The United States is full of people who imagine the better life is just one move away, and I am not immune to this way of thinking. My husband and I feel the itch to start anew with our four kids. Months ago, we started fantasizing about somewhere cooler, somewhere with mountains, somewhere more exotic than the flat suburban terrain we inhabit in Texas.
Then we told our kids.
The two who are old enough to understand were horrified, and the younger ones latched onto their siblings' panic. Having lived in the same house all of their lives, they didn't view being uprooted as an adventure. They saw it as upheaval, chaos, and abandonment of their only home.
I felt deflated as my husband and I regrouped and tried to figure out what to do.
Would it be better to move to a place with more desirable characteristics, or should we try to love where we are right now for the sake of our kids?
The effects of moving
Researchers have studied the effects of moving on children, and the results are not encouraging for parents with wanderlust. A massive study published in the American Journal of Preventative Medicine found that children who moved were at higher risk of abusing drugs, attempting suicide, and committing crimes during their lives.
The study went further and found that the more times a child moves in one year the higher the risks of negative outcomes, and the early adolescent years, as expected, are the worst time for a move.
Another study looked at the effects of moving from one house to another to test the theory that as long as kids don't have to switch schools, they'll be okay. They found that they are not, in fact, okay.
In the over 20,000 kids studied, researchers found that moving between kindergarten and eighth grade affected kids' math and reading scores as well as their social lives, even when kids stayed at the same school.
Research can't be perfectly complete, and the reasons for moving are important. For example, moving because mom and dad are divorcing is likely going to cause more stress than moving because of a parent's lucrative job opportunity. However, the conclusion from all the data seems to point to moving as a stressor all its own.
Presented with the facts, choosing to move without a job or other tangible reason for a motivator feels wrong. Can we choose to go just for fun, and if not, how are we supposed to look at where we live now in a new light?
Falling in love with a place
Melody Warnick's book "This is Where You Belong: The Art and Science of Loving the Place You Live," jumped out at me from the library shelves. Still wading through our dilemma, I devoured this thoroughly researched work written by a parent who has moved with her family many times. In an attempt to fall in love with her newest location, Blacksburg, Virginia, Warnick set out to find research-supported ways to love where she landed.
She found that many practices known to make people happier are also keys to falling in love with our locations. Being happy by practicing known happiness boosters can foster a connection to being happy where we are. The following tips are easy enough to implement, and Warnick offers even more in her book.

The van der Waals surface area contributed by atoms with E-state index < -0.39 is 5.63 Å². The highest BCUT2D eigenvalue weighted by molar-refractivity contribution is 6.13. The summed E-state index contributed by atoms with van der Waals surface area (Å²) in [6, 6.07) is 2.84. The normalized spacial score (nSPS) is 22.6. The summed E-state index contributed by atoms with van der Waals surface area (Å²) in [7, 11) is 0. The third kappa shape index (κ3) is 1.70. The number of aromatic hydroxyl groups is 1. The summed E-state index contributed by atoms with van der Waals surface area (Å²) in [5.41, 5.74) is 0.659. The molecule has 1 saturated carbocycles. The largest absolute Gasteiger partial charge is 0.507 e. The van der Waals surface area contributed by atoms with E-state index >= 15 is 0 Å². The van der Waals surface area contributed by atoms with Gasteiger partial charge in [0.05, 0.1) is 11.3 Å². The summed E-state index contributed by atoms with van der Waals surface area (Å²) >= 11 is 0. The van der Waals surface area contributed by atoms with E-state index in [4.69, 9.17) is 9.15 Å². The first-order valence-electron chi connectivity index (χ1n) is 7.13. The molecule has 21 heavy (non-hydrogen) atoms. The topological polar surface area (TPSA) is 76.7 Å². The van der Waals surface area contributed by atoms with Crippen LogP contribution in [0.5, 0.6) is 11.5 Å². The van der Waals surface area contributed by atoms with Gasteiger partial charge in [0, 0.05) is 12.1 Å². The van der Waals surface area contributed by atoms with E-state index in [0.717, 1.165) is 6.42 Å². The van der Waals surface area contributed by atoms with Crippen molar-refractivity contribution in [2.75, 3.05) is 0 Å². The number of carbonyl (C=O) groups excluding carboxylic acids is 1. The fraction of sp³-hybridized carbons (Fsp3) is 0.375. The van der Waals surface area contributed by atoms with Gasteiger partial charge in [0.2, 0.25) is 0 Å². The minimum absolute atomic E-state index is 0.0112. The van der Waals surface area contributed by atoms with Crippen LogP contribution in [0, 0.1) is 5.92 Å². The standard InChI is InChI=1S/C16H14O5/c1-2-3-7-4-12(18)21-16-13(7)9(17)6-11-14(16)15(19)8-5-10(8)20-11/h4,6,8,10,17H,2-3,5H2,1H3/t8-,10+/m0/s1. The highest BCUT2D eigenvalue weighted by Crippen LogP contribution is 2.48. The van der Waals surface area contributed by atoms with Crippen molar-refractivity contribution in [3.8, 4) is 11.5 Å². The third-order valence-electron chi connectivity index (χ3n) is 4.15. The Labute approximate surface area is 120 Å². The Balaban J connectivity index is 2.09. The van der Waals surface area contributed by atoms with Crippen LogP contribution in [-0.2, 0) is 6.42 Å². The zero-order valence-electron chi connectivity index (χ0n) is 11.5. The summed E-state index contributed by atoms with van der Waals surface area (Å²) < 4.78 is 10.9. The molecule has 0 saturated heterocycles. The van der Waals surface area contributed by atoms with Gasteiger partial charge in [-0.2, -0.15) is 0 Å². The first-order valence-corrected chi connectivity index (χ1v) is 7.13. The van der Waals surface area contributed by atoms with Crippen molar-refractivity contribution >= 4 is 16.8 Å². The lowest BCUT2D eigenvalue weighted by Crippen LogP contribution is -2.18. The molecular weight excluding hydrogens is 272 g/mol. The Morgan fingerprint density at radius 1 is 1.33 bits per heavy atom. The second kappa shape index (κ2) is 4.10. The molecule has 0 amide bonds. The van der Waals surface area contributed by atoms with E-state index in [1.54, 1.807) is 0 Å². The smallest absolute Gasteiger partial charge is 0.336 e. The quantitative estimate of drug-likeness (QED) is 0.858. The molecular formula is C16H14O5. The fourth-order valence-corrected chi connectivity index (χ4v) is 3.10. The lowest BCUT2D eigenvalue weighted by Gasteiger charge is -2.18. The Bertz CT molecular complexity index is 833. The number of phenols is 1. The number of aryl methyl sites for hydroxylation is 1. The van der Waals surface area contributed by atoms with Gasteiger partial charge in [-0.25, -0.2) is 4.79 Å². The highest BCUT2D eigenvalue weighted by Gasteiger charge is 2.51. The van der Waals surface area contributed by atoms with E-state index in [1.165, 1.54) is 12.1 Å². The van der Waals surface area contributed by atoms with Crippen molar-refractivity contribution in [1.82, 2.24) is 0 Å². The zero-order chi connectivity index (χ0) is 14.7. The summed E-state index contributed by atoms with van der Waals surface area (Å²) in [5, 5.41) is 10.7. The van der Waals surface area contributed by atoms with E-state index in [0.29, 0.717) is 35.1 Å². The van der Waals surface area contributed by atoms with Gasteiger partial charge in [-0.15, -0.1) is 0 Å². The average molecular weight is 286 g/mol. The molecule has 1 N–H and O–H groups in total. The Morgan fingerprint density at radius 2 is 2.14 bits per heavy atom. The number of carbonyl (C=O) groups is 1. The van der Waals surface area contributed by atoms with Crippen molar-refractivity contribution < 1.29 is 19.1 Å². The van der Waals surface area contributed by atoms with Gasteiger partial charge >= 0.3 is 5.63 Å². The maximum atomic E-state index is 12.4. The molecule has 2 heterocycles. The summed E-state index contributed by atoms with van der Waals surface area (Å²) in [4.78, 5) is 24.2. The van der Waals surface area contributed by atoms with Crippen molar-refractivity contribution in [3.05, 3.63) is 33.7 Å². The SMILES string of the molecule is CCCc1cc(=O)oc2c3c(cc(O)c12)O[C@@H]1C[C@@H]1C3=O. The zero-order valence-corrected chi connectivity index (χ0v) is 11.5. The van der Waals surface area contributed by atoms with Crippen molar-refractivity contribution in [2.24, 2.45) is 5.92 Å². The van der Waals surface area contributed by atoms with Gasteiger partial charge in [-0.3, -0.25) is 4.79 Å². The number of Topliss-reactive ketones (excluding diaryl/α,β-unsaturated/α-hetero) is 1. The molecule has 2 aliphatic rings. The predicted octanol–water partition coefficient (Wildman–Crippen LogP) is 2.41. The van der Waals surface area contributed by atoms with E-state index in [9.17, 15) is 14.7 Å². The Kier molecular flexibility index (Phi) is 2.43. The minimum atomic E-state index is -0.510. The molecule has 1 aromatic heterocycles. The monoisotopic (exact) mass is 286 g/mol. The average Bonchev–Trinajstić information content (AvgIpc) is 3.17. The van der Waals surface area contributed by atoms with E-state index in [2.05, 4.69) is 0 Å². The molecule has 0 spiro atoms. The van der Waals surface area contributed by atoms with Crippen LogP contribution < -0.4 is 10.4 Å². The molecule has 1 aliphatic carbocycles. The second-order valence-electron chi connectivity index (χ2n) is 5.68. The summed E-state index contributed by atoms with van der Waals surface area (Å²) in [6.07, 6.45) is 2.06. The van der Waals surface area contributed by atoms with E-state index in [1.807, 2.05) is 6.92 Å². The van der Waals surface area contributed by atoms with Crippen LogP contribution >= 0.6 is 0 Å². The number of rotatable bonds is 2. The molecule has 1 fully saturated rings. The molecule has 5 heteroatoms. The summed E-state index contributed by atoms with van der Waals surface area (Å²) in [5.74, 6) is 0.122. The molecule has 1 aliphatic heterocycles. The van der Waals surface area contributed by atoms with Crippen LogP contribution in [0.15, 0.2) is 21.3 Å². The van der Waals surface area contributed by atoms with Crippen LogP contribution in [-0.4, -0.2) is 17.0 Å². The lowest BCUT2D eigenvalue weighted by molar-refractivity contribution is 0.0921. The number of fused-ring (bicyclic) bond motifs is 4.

Hit the pavement or path
Being on eye level with our town or city helps us see the details and makes us feel more attached. Plus, exercise makes us happy. Mental health, memories, and immune systems receive a boost from being outdoors.
We're also more likely to run into other people and to have a conversation if we're afoot rather than if we are in a car stuck in gridlock with other angry drivers. That leads to the next tip.
Steal a page from Mister Rogers
Nine years in the same neighborhood does not mean I know my neighbors. Parenting little ones is full-time work, and I am also leaning into my introvert tendencies as I age. I haven't fully invested in most of the people around us. This may be another reason I don't feel invested in where I live.
Knowing our neighbors helps us build relationships, and that has long-term effects. Besides feeling more connected to where we live, relationships with our neighbors that are positive can benefit our health more than kicking a cigarette habit or exercising regularly.
When natural disasters occur, those who know their neighbors may also be more likely to survive according to research Warnick discovered. People who know their neighbors are more likely to look out for them, including helping those who can't make it out on their own in the case of a hurricane, tsunami, or other threatening event.
Towns and cities depend on the kindness of volunteers to keep them running, and finding a place to pitch in helps families feel invested in the place they call home. Working to make a place better, whether it's by organizing fundraisers or donating canned goods to a food bank, makes us care about it more.
To stay or to go
There are positives to every place, and there are negatives as well. Warnick's book is helping me focus on what my piece of suburbia has to offer – tons of family friendly events and affordable housing – as opposed to all of the ways I feel it's lacking. However, I still can't say for sure that this is our forever home.
A brief vacation to Austin, a hipper, more outdoorsy part of Texas, even made our kids reconsider their reservations about moving. They loved the vibe and the allergen-friendly food, and as we headed home, my oldest wanted to know if moving was still a possibility.
Maybe, maybe not, but Warnick's book gives me hope that whether we stay or go, we are equipped to learn to be happy wherever we are. Relationships require time and effort, and that's even true of the relationships we have with our cities and towns. The love we have for a place can grow if we put the work into it, so no matter where we go or if we stay, we can follow sound advice for how to make a destination a home.